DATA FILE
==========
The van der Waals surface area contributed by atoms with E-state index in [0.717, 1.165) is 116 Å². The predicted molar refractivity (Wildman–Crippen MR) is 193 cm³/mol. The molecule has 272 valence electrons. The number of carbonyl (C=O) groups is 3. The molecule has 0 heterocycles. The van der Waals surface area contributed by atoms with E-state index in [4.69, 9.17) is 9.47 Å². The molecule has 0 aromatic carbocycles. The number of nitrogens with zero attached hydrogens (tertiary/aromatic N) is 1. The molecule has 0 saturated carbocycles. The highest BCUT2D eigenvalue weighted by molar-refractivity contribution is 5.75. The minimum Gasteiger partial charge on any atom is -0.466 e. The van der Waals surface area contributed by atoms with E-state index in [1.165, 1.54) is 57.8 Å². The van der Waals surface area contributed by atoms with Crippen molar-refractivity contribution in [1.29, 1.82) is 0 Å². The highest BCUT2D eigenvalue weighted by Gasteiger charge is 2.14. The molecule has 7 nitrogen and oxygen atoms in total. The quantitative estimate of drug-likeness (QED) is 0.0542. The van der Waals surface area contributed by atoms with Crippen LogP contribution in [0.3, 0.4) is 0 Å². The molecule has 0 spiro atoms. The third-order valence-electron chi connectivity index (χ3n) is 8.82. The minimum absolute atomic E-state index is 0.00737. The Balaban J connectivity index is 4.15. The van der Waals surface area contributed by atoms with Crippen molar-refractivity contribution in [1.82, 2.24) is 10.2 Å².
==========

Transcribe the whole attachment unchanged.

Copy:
The van der Waals surface area contributed by atoms with E-state index in [0.717, 1.165) is 116 Å². The predicted molar refractivity (Wildman–Crippen MR) is 193 cm³/mol. The molecule has 272 valence electrons. The number of carbonyl (C=O) groups is 3. The molecule has 0 heterocycles. The van der Waals surface area contributed by atoms with E-state index in [4.69, 9.17) is 9.47 Å². The molecule has 0 aromatic carbocycles. The number of nitrogens with zero attached hydrogens (tertiary/aromatic N) is 1. The molecule has 0 saturated carbocycles. The highest BCUT2D eigenvalue weighted by molar-refractivity contribution is 5.75. The minimum Gasteiger partial charge on any atom is -0.466 e. The van der Waals surface area contributed by atoms with E-state index in [1.165, 1.54) is 57.8 Å². The van der Waals surface area contributed by atoms with Crippen molar-refractivity contribution in [1.29, 1.82) is 0 Å². The highest BCUT2D eigenvalue weighted by Gasteiger charge is 2.14. The molecule has 7 nitrogen and oxygen atoms in total. The quantitative estimate of drug-likeness (QED) is 0.0542. The van der Waals surface area contributed by atoms with Crippen LogP contribution in [0.3, 0.4) is 0 Å². The molecule has 0 spiro atoms. The third-order valence-electron chi connectivity index (χ3n) is 8.82. The minimum absolute atomic E-state index is 0.00737. The Balaban J connectivity index is 4.15. The van der Waals surface area contributed by atoms with Crippen molar-refractivity contribution in [1.82, 2.24) is 10.2 Å².